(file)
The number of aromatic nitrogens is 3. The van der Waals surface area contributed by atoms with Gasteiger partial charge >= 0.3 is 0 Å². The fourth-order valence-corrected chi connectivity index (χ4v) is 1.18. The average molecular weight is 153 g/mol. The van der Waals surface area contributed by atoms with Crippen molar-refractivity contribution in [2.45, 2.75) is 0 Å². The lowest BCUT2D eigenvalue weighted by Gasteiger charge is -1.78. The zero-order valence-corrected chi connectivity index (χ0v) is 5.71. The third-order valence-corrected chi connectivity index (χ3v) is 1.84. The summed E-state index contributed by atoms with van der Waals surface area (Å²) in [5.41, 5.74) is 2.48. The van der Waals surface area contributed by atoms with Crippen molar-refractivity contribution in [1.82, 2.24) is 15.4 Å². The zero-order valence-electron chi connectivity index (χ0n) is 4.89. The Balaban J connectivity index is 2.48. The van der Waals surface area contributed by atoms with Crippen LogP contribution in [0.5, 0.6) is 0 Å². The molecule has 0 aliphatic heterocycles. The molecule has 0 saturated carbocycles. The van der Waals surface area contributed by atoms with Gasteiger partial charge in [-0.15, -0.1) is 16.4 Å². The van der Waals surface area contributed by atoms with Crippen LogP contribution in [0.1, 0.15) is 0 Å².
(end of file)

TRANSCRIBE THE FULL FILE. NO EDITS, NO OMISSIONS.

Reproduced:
The number of aromatic nitrogens is 3. The van der Waals surface area contributed by atoms with Gasteiger partial charge >= 0.3 is 0 Å². The fourth-order valence-corrected chi connectivity index (χ4v) is 1.18. The average molecular weight is 153 g/mol. The van der Waals surface area contributed by atoms with Crippen molar-refractivity contribution in [2.45, 2.75) is 0 Å². The lowest BCUT2D eigenvalue weighted by Gasteiger charge is -1.78. The zero-order valence-corrected chi connectivity index (χ0v) is 5.71. The third-order valence-corrected chi connectivity index (χ3v) is 1.84. The summed E-state index contributed by atoms with van der Waals surface area (Å²) in [5.41, 5.74) is 2.48. The van der Waals surface area contributed by atoms with Crippen molar-refractivity contribution in [1.82, 2.24) is 15.4 Å². The zero-order valence-electron chi connectivity index (χ0n) is 4.89. The Balaban J connectivity index is 2.48. The van der Waals surface area contributed by atoms with Crippen LogP contribution in [0.5, 0.6) is 0 Å². The molecule has 0 aliphatic heterocycles. The molecule has 0 saturated carbocycles. The van der Waals surface area contributed by atoms with Gasteiger partial charge in [-0.15, -0.1) is 16.4 Å². The van der Waals surface area contributed by atoms with Crippen LogP contribution in [0.1, 0.15) is 0 Å².